International Journal of Cancer Publication

Unmet needs in the international neuroendocrine tumor (NET) community: Assessment of major gaps from the perspective of patients, patient advocates and NET health care professionals, published in the International Journal of Cancer.

Due to the increasing incidence and prevalence of neuroendocrine tumors (NETs), there is a need to assess any gaps in awareness and care. A survey was undertaken in 2017 to identify perceived unmet needs from the perspectives of patients/families, patient advocates and health care professionals (HCPs).

The findings of this survey provide a more detailed picture of the unmet needs of NET patients than identified previously in the literature and highlights key areas for improvement. To our knowledge, this is the first international study that has compared perceptions of patients’ unmet needs from the differing perspectives of patients/families, advocates and HCPs. Several important unmet needs were identified. In each of the areas surveyed, less than a quarter of patients felt their needs for more information at diagnosis were fully met. While HCPs generally agreed that there is room for improvement, overall they were considerably more confident about their ability to meet patients’ needs than reflected by the experiences of patients themselves.

The authors identified the following action points which should be addressed urgently:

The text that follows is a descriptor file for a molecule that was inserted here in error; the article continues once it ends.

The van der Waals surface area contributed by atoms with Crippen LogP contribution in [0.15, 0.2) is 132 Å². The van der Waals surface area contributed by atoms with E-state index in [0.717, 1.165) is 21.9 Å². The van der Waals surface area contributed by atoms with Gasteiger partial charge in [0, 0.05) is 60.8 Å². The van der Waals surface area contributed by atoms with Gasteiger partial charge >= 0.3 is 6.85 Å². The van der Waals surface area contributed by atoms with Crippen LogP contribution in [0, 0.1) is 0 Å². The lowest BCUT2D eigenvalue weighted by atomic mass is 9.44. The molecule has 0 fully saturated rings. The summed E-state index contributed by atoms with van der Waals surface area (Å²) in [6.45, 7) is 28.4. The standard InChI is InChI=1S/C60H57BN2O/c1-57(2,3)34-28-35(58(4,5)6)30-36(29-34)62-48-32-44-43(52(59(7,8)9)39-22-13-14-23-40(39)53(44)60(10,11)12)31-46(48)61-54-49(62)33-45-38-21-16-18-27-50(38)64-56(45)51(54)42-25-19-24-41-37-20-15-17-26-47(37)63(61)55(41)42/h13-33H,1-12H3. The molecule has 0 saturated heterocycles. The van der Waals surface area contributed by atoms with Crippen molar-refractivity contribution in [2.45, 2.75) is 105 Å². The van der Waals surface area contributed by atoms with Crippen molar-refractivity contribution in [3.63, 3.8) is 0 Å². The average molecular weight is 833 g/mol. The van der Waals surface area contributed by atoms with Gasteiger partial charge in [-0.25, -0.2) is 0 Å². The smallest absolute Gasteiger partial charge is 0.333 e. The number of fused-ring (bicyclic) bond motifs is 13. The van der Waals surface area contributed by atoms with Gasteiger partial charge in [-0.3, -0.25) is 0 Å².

– Improve utilization of exisiting resources, such as including patients in MDTs and providing written information to patients at time of consultation.

– Educate HCPs to enable them to provide patients with sufficient information at diagnosis and about treatment options

– Provide information and resources to keep patient organisation websites up-to-date as these are an important source of information

– Facilitate access to main diagnostic tools and treatments such as Gallium-68-Dotatate PET/CT scan and PRRT

– Provide financial help for patients in need and improve access to caregivers

– Improve access to MDTs

– Encourage nurses to specialise in NETs, and ensure training involves teaching around psychological care

– Increase patient involvement in research by providing information about ongoing trials and facilitate access

We are very proud of the hard work that was put into this publication and we will use these findings to raise awareness and encourage change for all NET Patients. To read the full article please click here.

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